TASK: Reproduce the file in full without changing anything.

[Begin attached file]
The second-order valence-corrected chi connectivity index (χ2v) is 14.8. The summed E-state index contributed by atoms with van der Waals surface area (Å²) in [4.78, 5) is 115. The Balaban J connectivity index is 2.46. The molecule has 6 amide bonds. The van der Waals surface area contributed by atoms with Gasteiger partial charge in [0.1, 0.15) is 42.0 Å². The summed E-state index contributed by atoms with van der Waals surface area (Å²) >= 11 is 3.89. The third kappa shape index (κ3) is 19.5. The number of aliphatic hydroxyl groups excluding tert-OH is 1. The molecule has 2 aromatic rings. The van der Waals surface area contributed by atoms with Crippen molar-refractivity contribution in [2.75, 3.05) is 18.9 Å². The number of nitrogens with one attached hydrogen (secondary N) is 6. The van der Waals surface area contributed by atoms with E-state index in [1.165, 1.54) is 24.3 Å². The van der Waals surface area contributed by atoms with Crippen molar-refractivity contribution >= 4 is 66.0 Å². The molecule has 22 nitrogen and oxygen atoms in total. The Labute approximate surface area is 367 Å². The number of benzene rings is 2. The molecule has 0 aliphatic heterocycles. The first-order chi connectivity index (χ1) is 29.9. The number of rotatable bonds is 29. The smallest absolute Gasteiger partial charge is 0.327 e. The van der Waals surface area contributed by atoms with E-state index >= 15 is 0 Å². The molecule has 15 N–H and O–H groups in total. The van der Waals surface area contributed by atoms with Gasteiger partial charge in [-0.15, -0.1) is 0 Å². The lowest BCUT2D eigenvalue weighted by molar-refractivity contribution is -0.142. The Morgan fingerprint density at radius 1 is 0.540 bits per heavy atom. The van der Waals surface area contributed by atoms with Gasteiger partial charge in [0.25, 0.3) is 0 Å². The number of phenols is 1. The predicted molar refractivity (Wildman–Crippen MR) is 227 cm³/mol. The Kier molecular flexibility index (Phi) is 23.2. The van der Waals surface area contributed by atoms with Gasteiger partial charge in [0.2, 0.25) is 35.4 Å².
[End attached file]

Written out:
The second-order valence-corrected chi connectivity index (χ2v) is 14.8. The summed E-state index contributed by atoms with van der Waals surface area (Å²) in [4.78, 5) is 115. The Balaban J connectivity index is 2.46. The molecule has 6 amide bonds. The van der Waals surface area contributed by atoms with Gasteiger partial charge in [0.1, 0.15) is 42.0 Å². The summed E-state index contributed by atoms with van der Waals surface area (Å²) >= 11 is 3.89. The third kappa shape index (κ3) is 19.5. The number of aliphatic hydroxyl groups excluding tert-OH is 1. The molecule has 2 aromatic rings. The van der Waals surface area contributed by atoms with Crippen molar-refractivity contribution in [2.75, 3.05) is 18.9 Å². The number of nitrogens with one attached hydrogen (secondary N) is 6. The van der Waals surface area contributed by atoms with E-state index in [1.165, 1.54) is 24.3 Å². The van der Waals surface area contributed by atoms with Crippen molar-refractivity contribution >= 4 is 66.0 Å². The molecule has 22 nitrogen and oxygen atoms in total. The Labute approximate surface area is 367 Å². The number of benzene rings is 2. The molecule has 0 aliphatic heterocycles. The first-order chi connectivity index (χ1) is 29.9. The number of rotatable bonds is 29. The smallest absolute Gasteiger partial charge is 0.327 e. The van der Waals surface area contributed by atoms with E-state index >= 15 is 0 Å². The molecule has 15 N–H and O–H groups in total. The van der Waals surface area contributed by atoms with Gasteiger partial charge in [-0.15, -0.1) is 0 Å². The lowest BCUT2D eigenvalue weighted by molar-refractivity contribution is -0.142. The Morgan fingerprint density at radius 1 is 0.540 bits per heavy atom. The van der Waals surface area contributed by atoms with Gasteiger partial charge in [0.25, 0.3) is 0 Å². The number of phenols is 1. The predicted molar refractivity (Wildman–Crippen MR) is 227 cm³/mol. The Kier molecular flexibility index (Phi) is 23.2. The van der Waals surface area contributed by atoms with Gasteiger partial charge in [0.2, 0.25) is 35.4 Å².